• warning the other person of impending discovery or apprehension, except for warnings given in connection with an effort to bring the other person into compliance with law; or
  • preventing or obstructing by means of force, intimidation or deception anyone from performing an act which might aid in the discovery or apprehension of such person or in the lodging of a charge against him; or
  • aiding such person to protect or expeditiously profit from an advantage derived from such crime; or
  • giving false information to a law enforcement officer or a civil State investigator assigned to the Office of the Insurance Fraud Prosecutor.

Hindering yourself

  • When you have committed a crime, subsequent conduct that qualifies as hindering your own apprehension or prosecution includes:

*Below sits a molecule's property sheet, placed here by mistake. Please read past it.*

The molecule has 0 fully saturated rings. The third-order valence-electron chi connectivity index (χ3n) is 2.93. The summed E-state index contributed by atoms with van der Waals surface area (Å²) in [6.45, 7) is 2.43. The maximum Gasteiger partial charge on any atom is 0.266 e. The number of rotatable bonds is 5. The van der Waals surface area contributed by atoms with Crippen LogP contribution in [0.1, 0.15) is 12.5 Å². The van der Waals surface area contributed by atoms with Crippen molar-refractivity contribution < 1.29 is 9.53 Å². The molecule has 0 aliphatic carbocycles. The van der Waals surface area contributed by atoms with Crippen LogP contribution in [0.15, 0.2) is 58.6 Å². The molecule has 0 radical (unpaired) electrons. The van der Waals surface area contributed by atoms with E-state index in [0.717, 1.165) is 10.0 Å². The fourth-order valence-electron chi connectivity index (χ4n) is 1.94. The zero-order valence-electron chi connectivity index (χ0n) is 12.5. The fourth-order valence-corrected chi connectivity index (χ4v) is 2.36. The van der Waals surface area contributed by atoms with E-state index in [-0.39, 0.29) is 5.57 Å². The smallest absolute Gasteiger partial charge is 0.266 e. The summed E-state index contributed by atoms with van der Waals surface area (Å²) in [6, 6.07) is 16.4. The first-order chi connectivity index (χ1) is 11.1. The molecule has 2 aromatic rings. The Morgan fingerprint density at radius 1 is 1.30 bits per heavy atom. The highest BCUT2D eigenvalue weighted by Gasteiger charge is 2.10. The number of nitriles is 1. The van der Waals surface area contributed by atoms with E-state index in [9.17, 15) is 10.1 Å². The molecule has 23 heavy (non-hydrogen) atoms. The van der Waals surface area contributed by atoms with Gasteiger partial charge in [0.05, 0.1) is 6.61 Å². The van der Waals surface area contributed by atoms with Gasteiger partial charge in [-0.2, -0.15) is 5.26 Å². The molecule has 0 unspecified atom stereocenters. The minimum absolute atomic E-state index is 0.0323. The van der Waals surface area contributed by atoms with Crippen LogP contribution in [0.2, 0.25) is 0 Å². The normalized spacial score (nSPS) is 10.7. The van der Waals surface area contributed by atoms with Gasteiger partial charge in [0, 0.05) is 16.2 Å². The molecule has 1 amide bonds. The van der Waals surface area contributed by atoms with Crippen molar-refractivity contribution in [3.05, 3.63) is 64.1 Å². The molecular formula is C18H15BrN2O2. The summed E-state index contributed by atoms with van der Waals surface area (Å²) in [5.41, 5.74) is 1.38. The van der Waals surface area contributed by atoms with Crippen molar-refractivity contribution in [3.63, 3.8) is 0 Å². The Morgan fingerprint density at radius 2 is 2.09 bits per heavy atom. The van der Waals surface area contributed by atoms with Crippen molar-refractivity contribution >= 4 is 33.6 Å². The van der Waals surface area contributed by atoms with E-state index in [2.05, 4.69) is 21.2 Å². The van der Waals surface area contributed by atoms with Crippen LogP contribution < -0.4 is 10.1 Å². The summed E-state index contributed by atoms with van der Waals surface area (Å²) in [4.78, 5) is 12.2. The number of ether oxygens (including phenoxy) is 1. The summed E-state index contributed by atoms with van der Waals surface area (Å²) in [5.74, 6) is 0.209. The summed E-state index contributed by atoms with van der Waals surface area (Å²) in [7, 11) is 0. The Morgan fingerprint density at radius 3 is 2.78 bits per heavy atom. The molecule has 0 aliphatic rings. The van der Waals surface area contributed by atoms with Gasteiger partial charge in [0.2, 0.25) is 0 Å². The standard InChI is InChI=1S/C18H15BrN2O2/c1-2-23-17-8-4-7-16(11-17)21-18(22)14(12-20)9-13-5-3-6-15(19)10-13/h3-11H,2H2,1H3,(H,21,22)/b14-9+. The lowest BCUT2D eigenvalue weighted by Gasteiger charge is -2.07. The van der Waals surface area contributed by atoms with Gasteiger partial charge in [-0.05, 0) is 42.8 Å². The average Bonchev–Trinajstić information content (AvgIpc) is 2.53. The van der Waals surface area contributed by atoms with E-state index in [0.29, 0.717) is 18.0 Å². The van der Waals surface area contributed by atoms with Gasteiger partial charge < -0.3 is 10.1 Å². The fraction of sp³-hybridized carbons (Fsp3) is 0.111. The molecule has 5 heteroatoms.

• suppressing, by way of concealment or destruction, any evidence of the crime or tampering with a document or other source of information that might aid in your discovery or apprehension or in the lodging of a charge against you; or
  • preventing or obstructing by means of force or intimidation anyone from performing an act which might aid in your discovery or apprehension or in the lodging of a charge against you; or
  • preventing or obstructing by means of force, intimidation or deception any witness or informant from providing testimony or information which might aid in your discovery or apprehension or in the lodging of a charge against you; or
  • giving false information to a law enforcement officer or a civil State investigator assigned to the Office of the Insurance Fraud Prosecutor.

Penalties for hindering offenses